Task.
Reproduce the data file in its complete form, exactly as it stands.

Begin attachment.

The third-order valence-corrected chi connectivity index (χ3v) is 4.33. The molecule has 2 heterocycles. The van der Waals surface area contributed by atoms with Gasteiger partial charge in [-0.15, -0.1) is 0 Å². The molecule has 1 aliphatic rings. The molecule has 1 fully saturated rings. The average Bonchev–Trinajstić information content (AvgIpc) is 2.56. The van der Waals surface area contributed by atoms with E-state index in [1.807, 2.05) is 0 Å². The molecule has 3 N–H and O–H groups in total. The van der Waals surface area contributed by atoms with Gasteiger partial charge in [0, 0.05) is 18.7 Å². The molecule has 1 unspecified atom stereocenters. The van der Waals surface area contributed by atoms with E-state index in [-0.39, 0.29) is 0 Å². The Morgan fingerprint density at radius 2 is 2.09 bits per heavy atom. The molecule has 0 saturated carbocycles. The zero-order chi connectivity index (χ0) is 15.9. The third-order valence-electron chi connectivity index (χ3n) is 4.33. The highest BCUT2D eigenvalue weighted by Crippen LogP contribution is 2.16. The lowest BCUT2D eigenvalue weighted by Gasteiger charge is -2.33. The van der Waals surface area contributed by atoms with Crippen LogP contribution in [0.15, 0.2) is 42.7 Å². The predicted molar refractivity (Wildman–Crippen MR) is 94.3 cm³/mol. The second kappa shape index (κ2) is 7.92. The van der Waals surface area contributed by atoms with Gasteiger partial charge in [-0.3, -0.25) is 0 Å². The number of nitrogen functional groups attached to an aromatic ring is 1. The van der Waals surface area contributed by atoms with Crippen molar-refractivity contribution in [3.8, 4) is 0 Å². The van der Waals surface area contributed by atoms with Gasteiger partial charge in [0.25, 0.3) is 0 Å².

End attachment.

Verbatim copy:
The third-order valence-corrected chi connectivity index (χ3v) is 4.33. The molecule has 2 heterocycles. The van der Waals surface area contributed by atoms with Gasteiger partial charge in [-0.15, -0.1) is 0 Å². The molecule has 1 aliphatic rings. The molecule has 1 fully saturated rings. The average Bonchev–Trinajstić information content (AvgIpc) is 2.56. The van der Waals surface area contributed by atoms with E-state index in [1.807, 2.05) is 0 Å². The molecule has 3 N–H and O–H groups in total. The van der Waals surface area contributed by atoms with Gasteiger partial charge in [0, 0.05) is 18.7 Å². The molecule has 1 unspecified atom stereocenters. The van der Waals surface area contributed by atoms with E-state index in [-0.39, 0.29) is 0 Å². The Morgan fingerprint density at radius 2 is 2.09 bits per heavy atom. The molecule has 0 saturated carbocycles. The zero-order chi connectivity index (χ0) is 15.9. The third-order valence-electron chi connectivity index (χ3n) is 4.33. The highest BCUT2D eigenvalue weighted by Crippen LogP contribution is 2.16. The lowest BCUT2D eigenvalue weighted by Gasteiger charge is -2.33. The van der Waals surface area contributed by atoms with Crippen LogP contribution in [0.15, 0.2) is 42.7 Å². The predicted molar refractivity (Wildman–Crippen MR) is 94.3 cm³/mol. The second kappa shape index (κ2) is 7.92. The van der Waals surface area contributed by atoms with Gasteiger partial charge in [-0.3, -0.25) is 0 Å². The number of nitrogen functional groups attached to an aromatic ring is 1. The van der Waals surface area contributed by atoms with Crippen molar-refractivity contribution in [3.8, 4) is 0 Å². The van der Waals surface area contributed by atoms with Gasteiger partial charge in [0.25, 0.3) is 0 Å².